Walking rugby is tackling social isolation and a range of health issues in Cwm Taf Morgannwg, with more than 100 players braving the cold to take part in a tournament in Clydach Vale.
The event, staged at the Cambrian and Clydach Vale BGC Academy, was the latest in a series of walking rugby games and tournaments that are helping people boost their physical fitness and mental wellbeing. Since its launch in Cwm Taf Morgannwg in 2018, the sport has flourished, with 11 teams taking part in this month’s tournament, compared to three at a similar event at Sardis Road this time last year.
As well as Cambrian and other teams from Cwm Taf Morgannwg, players also travelled from Torfaen, Newport and Bristol to play for two hours, despite the biting wind. Staff and players from the WRU and the Cardiff Blues Community Foundation were also there, with former Wales international Morgan Stoddart taking to the pitch.
Walking rugby started as a collaboration with Shednet, which established Men’s Sheds for men over the age of 50 to get together, share interests and chat. The game has grown to welcome all ages, as well as women, and is regularly recommended by healthcare professionals to patients as a way of improving fitness and reducing loneliness.
Mike Gundry, 68, from Porth, took up the game after retiring. Mike said: “I’ve worked since I was 15, for 30 years as a bus driver then as a civil servant. When I retired, my neighbour told me he had started walking rugby with Cambrian two or three weeks earlier and I thought I’d give it a try. I’ve never played rugby, football or cricket – in fact I really hadn’t played any sport other than roller-skating as a child! – but I love watching rugby and this gave me the chance to give it a go.
“It’s the only means of proper exercise I do. We play twice a week on Mondays and Thursdays and it’s so enjoyable. My wife and I have a caravan in Narberth, and now I always have to get home on a Sunday so I don’t miss the session on Monday! The camaraderie is fantastic and I think walking rugby should be encouraged more.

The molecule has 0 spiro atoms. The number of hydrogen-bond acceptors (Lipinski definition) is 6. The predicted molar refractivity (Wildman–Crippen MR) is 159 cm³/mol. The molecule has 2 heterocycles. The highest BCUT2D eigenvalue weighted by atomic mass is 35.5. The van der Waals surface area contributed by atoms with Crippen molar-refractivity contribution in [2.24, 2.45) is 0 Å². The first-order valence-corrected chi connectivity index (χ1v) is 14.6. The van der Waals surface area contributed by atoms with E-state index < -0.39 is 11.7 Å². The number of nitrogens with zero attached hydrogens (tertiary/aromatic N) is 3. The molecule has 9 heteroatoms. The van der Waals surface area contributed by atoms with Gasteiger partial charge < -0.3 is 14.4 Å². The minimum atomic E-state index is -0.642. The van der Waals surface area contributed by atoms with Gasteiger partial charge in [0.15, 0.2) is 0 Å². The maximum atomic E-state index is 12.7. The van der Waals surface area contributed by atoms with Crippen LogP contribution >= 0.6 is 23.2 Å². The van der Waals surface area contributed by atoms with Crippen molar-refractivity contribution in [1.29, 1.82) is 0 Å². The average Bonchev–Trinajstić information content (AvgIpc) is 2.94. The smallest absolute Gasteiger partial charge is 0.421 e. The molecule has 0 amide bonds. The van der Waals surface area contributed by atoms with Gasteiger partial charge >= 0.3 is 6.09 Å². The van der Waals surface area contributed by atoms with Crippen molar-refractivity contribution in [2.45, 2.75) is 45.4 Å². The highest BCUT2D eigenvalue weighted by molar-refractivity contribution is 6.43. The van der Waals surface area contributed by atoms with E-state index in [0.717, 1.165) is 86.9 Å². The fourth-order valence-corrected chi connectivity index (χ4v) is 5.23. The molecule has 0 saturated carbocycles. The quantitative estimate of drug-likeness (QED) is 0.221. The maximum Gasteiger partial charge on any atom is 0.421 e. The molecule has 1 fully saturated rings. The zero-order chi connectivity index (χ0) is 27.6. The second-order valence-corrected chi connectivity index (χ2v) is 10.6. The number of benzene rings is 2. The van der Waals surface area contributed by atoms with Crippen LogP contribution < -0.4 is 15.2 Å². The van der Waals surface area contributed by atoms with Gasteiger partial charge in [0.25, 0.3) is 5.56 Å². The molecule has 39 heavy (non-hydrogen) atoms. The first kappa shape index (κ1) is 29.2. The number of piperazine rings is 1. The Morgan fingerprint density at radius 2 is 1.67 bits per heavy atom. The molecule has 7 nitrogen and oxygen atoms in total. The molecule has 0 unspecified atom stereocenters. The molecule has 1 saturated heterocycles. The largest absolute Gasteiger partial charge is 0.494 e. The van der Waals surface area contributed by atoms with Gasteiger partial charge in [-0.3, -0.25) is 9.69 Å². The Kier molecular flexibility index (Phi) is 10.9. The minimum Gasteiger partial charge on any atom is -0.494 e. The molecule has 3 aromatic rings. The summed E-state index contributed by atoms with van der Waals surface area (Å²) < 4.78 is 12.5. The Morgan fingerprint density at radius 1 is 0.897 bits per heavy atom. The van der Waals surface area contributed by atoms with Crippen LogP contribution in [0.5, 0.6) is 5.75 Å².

“I’ve been telling friends from the caravan park about it and there are even plans to get something going in Narberth too. Morgan Stoddart is involved and we’re in the process of sending them the documents so they can set up a team there.”
Cwm Taf Morgannwg Director of Primary, Community and Mental Health Alan Lawrie said: “Groups like the walking rugby create an opportunity for people to meet socially, helping to reduce isolation and loneliness in communities. At the same time it’s an excellent opportunity to get some exercise and improve fitness, even if you haven’t taken part in sports for a while. The beauty of these clubs is that people of all abilities can take part.”
The tournament was the latest in a series of walking rugby events supported by the WRU, including a festival at the Road to Principality community event earlier this year. Ioan Evans, WRU Rugby Coordinator for the Cardiff Blues region, said: “The tournament went really well. We tried out some new rules and it was great to see 11 teams taking part.”
WRU Entreprise Manager Greg Woods added, “Anyone can play walking rugby, whether you’re a lapsed rugby player or new to the game. It’s a social, enjoyable activity with obvious physical and mental health benefits.
“There is clearly a growing demand for more walking rugby opportunities around Wales and we are working with the current groups and a wide range of other partners to not only cater for that demand but provide support to the volunteers running the clubs and work with others to set up new outlets.”